Congress reaches deal to overhaul chemical regulation

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A bipartisan agreement reached by House and Senate negotiators would set safety standards for tens of thousands of chemicals that have gone unregulated for decades.

The bill would offer new protections for pregnant women, children, workers and others vulnerable to the effects of chemicals such as formaldehyde and styrene used in homes and businesses every day. The bill also would tighten restrictions on asbestos and other deadly chemicals.

The agreement announced Thursday merges bills that the House and Senate passed last year.

If enacted into law, it would be the first significant update to the Toxic Substances Control Act since the law was adopted in 1976.

The bill, more than three years in the making, has won the backing of both industry officials and some of the Capitol’s most liberal lawmakers, including Sens. Barbara Boxer of California and Edward Markey, D-Mass.

The bill also has the support of conservative Republicans such as Sens. David Vitter of Louisiana and James Inhofe of Oklahoma.

“This is a political Halley’s comet” that may not be seen again for many years, Markey, a former opponent of the bill who signed onto it in recent weeks after changes were made to ensure states that regulate chemicals closely can continue to do so.

Markey called the bill “a special piece of legislation” that finally updates one of the major environmental laws approved during the 1970s.

The compromise bill is supported by groups ranging from the U.S. Chamber of Commerce to major environmental organizations and the Humane Society of the United States.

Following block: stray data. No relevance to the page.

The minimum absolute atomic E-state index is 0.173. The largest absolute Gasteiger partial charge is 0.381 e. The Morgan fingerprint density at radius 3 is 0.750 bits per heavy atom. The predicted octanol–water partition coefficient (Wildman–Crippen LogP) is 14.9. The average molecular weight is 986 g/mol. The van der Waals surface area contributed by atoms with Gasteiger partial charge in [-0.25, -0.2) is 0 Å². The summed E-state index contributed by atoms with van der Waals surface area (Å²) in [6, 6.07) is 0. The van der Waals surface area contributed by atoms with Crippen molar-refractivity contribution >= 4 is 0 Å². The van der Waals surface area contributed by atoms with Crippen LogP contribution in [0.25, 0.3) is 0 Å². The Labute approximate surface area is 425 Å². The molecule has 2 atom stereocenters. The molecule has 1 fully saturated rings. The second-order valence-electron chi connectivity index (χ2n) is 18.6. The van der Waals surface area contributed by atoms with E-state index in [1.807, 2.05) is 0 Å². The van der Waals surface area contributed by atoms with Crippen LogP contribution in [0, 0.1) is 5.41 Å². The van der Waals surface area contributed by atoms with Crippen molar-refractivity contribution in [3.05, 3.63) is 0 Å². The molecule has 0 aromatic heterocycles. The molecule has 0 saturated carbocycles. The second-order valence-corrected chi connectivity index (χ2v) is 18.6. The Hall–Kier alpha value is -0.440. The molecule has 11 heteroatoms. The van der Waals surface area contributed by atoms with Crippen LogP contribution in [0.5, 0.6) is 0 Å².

The chamber said in a statement that the measure “goes a long way to providing businesses with much-needed clarity and certainty by facilitating a more predictable federal regulatory program” for chemical regulation.

Richard Denison, a senior scientist for the Environmental Defense Fund, called the bill a “significant victory for public health,” noting that it will require safety reviews for chemicals already in use and mandate greater scrutiny of new chemicals before they can be sold.

“While not perfect, this will be a dramatic improvement over current law,” Denison said.

Chemicals used in everyday products such as household cleaners, clothing and furniture have been linked to serious illnesses, including cancer, infertility, diabetes and Parkinson’s disease.

Under current law, only a small fraction of chemicals used in these products have been reviewed for safety.

Chemical regulation took on new urgency after a 2014 spill in West Virginia contaminated drinking water in that state.

Republished with permission of The Associated Press.

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